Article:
A hockey dad lets go of his goal
illustration by Lars Leetaru
I took my first strides as a hockey player at Minnehaha Arena, an old-school ice rink in Minneapolis known for its punishing cold temperature and sweeping barrel-truss roof. My dad was right there beside me, his outstretched hands both a lifeline and a parental spatula. After every fall, every flailing wipeout, he would flip me back over and scrape me off the ice. Then he’d dust me off, take my hand, and we’d start all over again. (As a hockey trainer for both the NHL and the 1980 Olympics “Miracle on Ice” U.S. men’s hockey team, this work was Dad’s true calling.)
Every few minutes, my weak ankles would wobble and then blow out like car tires, sending me careening into the boards. But I loved it. My “car crash” skating style eventually smoothed into a glide, which turned into an adrenaline-fueled flight up and down the ice. At 45, I’m still a rink rat, the repugnant-seeming but affectionately used term for a hockey lifer, and play in men’s hockey leagues all across the Twin Cities.
When my son, Murphy, was 6 years old and ready to learn how to skate, I excitedly took him to my old gliding grounds for lessons. As I tightened his laces under Minnehaha’s hallowed, cathedral-like trusses, I felt our childhoods poetically tied together, as well. But Murphy wasn’t feeling it. He took a mental inventory of all the layers of clothes and pads that he was wearing and groused, like a pint-sized Larry David, “This is a lot of business.”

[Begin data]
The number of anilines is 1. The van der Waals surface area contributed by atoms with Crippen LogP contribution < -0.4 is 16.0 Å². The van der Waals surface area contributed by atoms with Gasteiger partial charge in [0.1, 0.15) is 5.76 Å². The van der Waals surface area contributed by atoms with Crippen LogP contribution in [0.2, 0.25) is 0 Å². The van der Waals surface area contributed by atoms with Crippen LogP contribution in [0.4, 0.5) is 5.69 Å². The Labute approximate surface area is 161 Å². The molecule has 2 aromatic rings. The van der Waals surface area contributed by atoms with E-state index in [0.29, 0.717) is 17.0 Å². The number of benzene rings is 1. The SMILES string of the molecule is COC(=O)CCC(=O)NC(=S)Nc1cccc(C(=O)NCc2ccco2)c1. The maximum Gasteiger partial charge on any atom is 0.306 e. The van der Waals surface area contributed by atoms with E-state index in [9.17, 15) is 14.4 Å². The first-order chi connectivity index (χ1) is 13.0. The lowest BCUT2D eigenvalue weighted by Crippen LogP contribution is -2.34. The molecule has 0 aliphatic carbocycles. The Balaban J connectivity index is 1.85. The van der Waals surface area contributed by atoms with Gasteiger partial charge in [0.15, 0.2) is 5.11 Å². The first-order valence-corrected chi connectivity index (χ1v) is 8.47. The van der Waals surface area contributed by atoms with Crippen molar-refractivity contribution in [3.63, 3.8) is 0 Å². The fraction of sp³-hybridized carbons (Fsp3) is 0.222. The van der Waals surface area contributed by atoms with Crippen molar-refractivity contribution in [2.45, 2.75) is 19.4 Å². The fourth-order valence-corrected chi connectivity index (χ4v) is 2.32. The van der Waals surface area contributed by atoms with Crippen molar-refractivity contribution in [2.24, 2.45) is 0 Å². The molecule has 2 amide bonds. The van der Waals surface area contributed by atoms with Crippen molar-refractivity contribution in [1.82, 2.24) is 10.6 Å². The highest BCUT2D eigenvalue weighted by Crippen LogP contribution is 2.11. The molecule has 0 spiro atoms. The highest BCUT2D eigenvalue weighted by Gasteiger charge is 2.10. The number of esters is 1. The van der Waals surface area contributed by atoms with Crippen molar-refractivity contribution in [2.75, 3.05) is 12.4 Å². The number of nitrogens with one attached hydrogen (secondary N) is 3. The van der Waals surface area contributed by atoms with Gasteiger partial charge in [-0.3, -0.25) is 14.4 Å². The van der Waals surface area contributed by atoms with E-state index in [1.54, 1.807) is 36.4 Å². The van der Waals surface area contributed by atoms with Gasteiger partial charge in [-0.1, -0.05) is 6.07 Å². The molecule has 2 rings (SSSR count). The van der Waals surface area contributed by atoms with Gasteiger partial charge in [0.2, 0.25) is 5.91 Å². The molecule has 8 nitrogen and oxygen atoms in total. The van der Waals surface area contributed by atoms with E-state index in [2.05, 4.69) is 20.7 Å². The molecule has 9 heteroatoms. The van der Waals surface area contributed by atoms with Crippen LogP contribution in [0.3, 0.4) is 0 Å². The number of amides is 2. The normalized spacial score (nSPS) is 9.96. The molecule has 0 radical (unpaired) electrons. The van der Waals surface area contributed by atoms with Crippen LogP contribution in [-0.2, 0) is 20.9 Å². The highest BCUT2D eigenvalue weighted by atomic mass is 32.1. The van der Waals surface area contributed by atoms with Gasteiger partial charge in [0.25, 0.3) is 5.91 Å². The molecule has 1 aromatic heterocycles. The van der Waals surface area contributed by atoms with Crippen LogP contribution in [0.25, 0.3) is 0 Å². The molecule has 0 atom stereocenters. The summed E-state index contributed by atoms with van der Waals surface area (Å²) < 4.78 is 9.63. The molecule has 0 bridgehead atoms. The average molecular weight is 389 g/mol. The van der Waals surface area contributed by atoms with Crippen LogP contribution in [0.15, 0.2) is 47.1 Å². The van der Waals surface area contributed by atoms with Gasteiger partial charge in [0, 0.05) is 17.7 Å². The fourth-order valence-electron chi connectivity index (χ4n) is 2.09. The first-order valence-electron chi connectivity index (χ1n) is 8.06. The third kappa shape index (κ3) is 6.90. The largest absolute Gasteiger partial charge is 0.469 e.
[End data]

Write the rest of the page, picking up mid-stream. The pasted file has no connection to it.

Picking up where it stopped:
When that first skating lesson began—and, in fact, through its entire duration—Murphy fell down every five feet. But, unlike me, he hated it. By the end, my normally cheery son had dissolved into a sad, snow pants-clad puddle.
I spent three years trying to turn Murphy into a hockey player. I was engaging in classic Mini-Me syndrome, just as I had suffocated him with the music of The Replacements and the Clash, clad him in purple pride and dragged him to watch the Vikings, and given him an exhaustive education in Star Wars. But I finally abandoned my goal one afternoon at Parade Ice Arena in Minneapolis, when I was playing with my hockey tribe while our kids skated nearby. Players motored around the ice, shot biscuits into the net, and peppered the air with spirited banter as I enthusiastically asked Murphy if he was having fun skating. He nonchalantly shrugged and said, “Meh.”
Months later, on a warm spring day, with a golden smile on his face, Murphy eagerly asked me if I wanted to play basketball with him in the driveway. Lately, he’d been spending hours out there, vigorously dribbling and working on his jump shot. But I hadn’t realized, until that moment, that he was getting all the things I had wanted him to get out of hockey—the thrill of rushing up the ice, the joy of a good deke, and toughness—from basketball. He was still in the game, albeit one that could be played in shorts and sneakers instead of skates and pads, with a bouncing ball instead of a puck. It was time for me to come in from the cold, to meet Murphy on his own terms.
“Wanna play PIG?” I asked. I bounced the ball into his hands.